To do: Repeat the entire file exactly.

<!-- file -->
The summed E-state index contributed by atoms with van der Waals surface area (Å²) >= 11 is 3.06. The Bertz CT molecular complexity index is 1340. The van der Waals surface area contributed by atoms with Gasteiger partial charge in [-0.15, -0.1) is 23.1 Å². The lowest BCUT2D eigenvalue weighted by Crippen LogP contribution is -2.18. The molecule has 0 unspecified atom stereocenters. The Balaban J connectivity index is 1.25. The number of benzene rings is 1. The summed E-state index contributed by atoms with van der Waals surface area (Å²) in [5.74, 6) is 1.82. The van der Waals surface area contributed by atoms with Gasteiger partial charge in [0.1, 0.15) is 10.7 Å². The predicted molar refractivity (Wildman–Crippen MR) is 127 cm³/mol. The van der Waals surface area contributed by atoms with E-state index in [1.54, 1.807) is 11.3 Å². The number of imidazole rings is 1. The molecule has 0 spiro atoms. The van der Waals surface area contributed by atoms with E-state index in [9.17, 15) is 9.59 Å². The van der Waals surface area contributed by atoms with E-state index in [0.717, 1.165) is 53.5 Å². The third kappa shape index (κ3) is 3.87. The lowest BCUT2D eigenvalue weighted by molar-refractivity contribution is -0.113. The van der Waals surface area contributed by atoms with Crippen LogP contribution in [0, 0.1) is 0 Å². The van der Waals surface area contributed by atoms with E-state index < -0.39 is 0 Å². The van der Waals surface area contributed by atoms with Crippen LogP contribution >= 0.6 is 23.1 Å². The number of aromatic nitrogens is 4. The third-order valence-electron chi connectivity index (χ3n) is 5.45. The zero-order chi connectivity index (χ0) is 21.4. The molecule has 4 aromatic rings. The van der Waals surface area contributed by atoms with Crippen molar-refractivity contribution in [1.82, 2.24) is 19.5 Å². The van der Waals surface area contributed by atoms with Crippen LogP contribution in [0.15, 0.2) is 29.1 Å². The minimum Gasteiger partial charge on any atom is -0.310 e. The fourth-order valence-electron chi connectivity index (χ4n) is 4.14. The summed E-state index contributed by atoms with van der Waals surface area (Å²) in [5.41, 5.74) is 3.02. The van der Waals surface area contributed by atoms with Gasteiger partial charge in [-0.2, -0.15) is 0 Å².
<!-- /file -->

The summed E-state index contributed by atoms with van der Waals surface area (Å²) >= 11 is 3.06. The Bertz CT molecular complexity index is 1340. The van der Waals surface area contributed by atoms with Gasteiger partial charge in [-0.15, -0.1) is 23.1 Å². The lowest BCUT2D eigenvalue weighted by Crippen LogP contribution is -2.18. The molecule has 0 unspecified atom stereocenters. The Balaban J connectivity index is 1.25. The number of benzene rings is 1. The summed E-state index contributed by atoms with van der Waals surface area (Å²) in [5.74, 6) is 1.82. The van der Waals surface area contributed by atoms with Gasteiger partial charge in [0.1, 0.15) is 10.7 Å². The predicted molar refractivity (Wildman–Crippen MR) is 127 cm³/mol. The van der Waals surface area contributed by atoms with E-state index in [1.54, 1.807) is 11.3 Å². The number of imidazole rings is 1. The molecule has 0 spiro atoms. The van der Waals surface area contributed by atoms with E-state index in [9.17, 15) is 9.59 Å². The van der Waals surface area contributed by atoms with E-state index in [0.717, 1.165) is 53.5 Å². The third kappa shape index (κ3) is 3.87. The lowest BCUT2D eigenvalue weighted by molar-refractivity contribution is -0.113. The van der Waals surface area contributed by atoms with Crippen LogP contribution in [0, 0.1) is 0 Å². The van der Waals surface area contributed by atoms with E-state index < -0.39 is 0 Å². The van der Waals surface area contributed by atoms with Crippen LogP contribution >= 0.6 is 23.1 Å². The number of aromatic nitrogens is 4. The third-order valence-electron chi connectivity index (χ3n) is 5.45. The zero-order chi connectivity index (χ0) is 21.4. The molecule has 4 aromatic rings. The van der Waals surface area contributed by atoms with Crippen molar-refractivity contribution in [1.82, 2.24) is 19.5 Å². The van der Waals surface area contributed by atoms with Crippen LogP contribution in [0.15, 0.2) is 29.1 Å². The minimum Gasteiger partial charge on any atom is -0.310 e. The fourth-order valence-electron chi connectivity index (χ4n) is 4.14. The summed E-state index contributed by atoms with van der Waals surface area (Å²) in [5.41, 5.74) is 3.02. The van der Waals surface area contributed by atoms with Gasteiger partial charge in [-0.2, -0.15) is 0 Å².